As Duchamp would say on another occasion, the book was not about him—it was by Schwarz.
— Calvin Tomkins, Duchamp
A director is an Auteur of a movie, but Feige is proving to be the Auteur of a company, and maybe of the entire industry. Art doesn't die in the age of Global Capitalism; it just gets bigger, and stranger.
— Fritz Swanson, "My Response to Martin Scorsese, unpacked for Jason"
So the question is how can we continue sharing but do it in an effective way? We have to think about our target audience (the oppressor) and where they hang out virtually. We have to use their hashtags to meet them virtually.
— @sa.liine
"There is no such thing as a normal period of history," Robinson said. "Normality is a fiction of economic textbooks."
— Zachary D. Carter, The Price of Peace: Money, Democracy, and the Life of John Maynard Keynes
Can mine be a birdhouse?
— Lily on her gravestone
But Keynes recognized that money was not only a mechanism for transmitting information about the relative values of different goods; it was also a store of value, which enabled people to make and express judgments about their own material security through time... "The importance of money essentially flows from its being a link between the present and the future."
— Zachary D. Carter, The Price of Peace: Money, Democracy, and the Life of John Maynard Keynes
The book is difficult and obscure becasue he wanted it to be. And its sheer ugliness created a small industry of interpreters, some of whom enjoyed distinguished careers and won Nobel Prizes just by simplifying or interpreting sections of the book.
— Zachary D. Carter, The Price of Peace: Money, Democracy, and the Life of John Maynard Keynes
"We were just in a position to afford Shakespeare at the moment when he presented himself!" Keynes wrote.
— Zachary D. Carter, The Price of Peace: Money, Democracy, and the Life of John Maynard Keynes
This... ...Is Why.
— Caption on image juxtoposition of officer Derek Chauvin kneeling on George Floyd's neck and Colin Kaepernick kneeling on a football field
It was not the power of Keynes' argument that propelled the book to such wild success. It was the vicious, detailed personal portraits of the Great Men he lambasted.
— Zachary D. Carter, The Price of Peace: Money, Democracy, and the Life of John Maynard Keynes
"People just aren't interesting in the mass," Luce once said. "It's only individuals who are exciting."
— Alan Brinkley, The Publisher: Henry Luce and His American Century
According to this argument, Duchamp realized that he could never hope to compete on equal terms with his older brothers, much less with Picasso and Braque, and so he coolly and cynically set out to change the rules of the game.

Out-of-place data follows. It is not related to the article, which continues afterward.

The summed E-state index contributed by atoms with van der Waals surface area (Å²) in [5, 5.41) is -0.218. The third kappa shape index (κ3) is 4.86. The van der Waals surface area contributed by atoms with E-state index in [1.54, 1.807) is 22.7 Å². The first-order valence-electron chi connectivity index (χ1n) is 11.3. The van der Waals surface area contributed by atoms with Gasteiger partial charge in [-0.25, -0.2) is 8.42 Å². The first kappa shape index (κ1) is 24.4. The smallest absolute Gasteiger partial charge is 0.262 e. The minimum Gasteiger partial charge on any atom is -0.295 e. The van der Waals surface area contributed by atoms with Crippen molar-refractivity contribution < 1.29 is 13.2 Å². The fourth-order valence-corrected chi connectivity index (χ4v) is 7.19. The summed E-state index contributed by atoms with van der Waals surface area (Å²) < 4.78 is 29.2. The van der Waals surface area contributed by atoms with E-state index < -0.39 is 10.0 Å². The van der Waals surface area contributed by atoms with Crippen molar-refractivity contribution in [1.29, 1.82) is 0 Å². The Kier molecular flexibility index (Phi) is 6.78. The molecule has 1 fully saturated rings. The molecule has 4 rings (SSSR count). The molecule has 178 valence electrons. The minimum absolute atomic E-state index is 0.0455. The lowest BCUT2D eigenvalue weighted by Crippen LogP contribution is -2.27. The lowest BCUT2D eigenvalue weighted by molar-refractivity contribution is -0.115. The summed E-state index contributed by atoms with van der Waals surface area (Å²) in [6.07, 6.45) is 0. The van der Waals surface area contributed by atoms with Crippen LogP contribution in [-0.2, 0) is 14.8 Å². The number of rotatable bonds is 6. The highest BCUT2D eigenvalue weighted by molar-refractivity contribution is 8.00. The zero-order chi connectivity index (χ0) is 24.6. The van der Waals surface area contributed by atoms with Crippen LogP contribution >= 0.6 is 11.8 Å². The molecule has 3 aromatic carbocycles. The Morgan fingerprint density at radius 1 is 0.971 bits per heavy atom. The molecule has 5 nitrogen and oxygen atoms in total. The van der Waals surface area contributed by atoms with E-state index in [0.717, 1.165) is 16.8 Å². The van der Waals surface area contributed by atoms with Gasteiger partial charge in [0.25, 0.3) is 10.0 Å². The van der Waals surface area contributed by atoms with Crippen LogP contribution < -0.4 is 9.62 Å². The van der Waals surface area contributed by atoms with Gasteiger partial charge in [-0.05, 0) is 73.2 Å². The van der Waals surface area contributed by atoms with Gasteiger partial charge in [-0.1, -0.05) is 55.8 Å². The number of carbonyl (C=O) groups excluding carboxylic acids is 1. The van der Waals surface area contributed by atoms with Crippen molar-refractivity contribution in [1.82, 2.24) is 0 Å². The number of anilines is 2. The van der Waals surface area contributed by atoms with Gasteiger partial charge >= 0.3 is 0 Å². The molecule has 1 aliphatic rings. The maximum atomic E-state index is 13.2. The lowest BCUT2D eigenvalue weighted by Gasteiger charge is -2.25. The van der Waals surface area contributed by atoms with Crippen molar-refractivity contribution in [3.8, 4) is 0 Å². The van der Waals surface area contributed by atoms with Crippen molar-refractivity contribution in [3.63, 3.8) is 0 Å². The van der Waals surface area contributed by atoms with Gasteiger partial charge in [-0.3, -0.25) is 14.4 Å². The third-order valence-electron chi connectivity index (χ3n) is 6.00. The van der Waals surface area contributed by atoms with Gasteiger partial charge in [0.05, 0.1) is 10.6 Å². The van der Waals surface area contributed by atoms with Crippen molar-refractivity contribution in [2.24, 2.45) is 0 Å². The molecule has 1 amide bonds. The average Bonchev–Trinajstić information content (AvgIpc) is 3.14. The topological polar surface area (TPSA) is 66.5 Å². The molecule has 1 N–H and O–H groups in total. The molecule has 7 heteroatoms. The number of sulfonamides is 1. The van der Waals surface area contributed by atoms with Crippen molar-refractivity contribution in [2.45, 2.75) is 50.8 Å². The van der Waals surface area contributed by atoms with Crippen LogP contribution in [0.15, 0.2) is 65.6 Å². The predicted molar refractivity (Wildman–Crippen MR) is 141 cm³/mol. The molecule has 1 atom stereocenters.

— Calvin Tomkins, Duchamp
When you've proved it can do everything, it reduces your interest when people produce a particular configuration.
— John Conway via Siobhan Roberts, Genius At Play: The Curious Mind of John Horton Conway
Clifford perfected the art of discretion, seeming to want nothing while everything came to him—presidential job offers, big-money clients. That model of power exercised in private by a few of the right men with no need to justify themselves was long gone—one more casualty of Vietnam. Holbrooke was a creature of the post-WASP establishment where power was diffuse and you had to shout for attention to get great things done.
— George Packer, Our Man: Richard Holbrooke and the End of the American Century
Getting on in years, Tesla decided to hire a few Western Union boys to feed the pigeons for him. Dressed in their official caps and snappy uniforms, the lads could be seen like clockwork at 9:00 A.M. and 4:00 P.M. at three different locations around the city: in front of the New York Public Library, in Bryant Park, at the library's rear, and at St. Patrick's Cathedral.
— Marc Seifer, Wizard: the Life and Times of Nikola Tesla
The public seemed to sense, nevertheless, that enormous changes were taking place in man's understanding of the physical world. The phenomena of X rays and radioactivity, the wireless telegraph, electromagnetism, and other recent discoveries had challenged long-held notions about the basic structure of things, and the growing recognition that chance played a significant role in anture's processes undermined the belief that those processes could ever be fully understood. In the nineteenth century science had come to be seen as virtually infallibe; now, quite suddently, the ability of empirical science to explain all things was being called into question, and this was both frightning and liberating.
— Calvin Tomkins, Duchamp
That which is most desirable in the establishment of universal peaceful relations is the complete annihilation of distance.
— Nikola Tesla via Marc Seifer, Wizard: the Life and Times of Nikola Tesla
It's not that people lack the tools to understand art, it's that they lack a reason to give a shit even if they did manage to get inside.
— @bradtroemel, "Repetition Midset: The Unwashed Masses"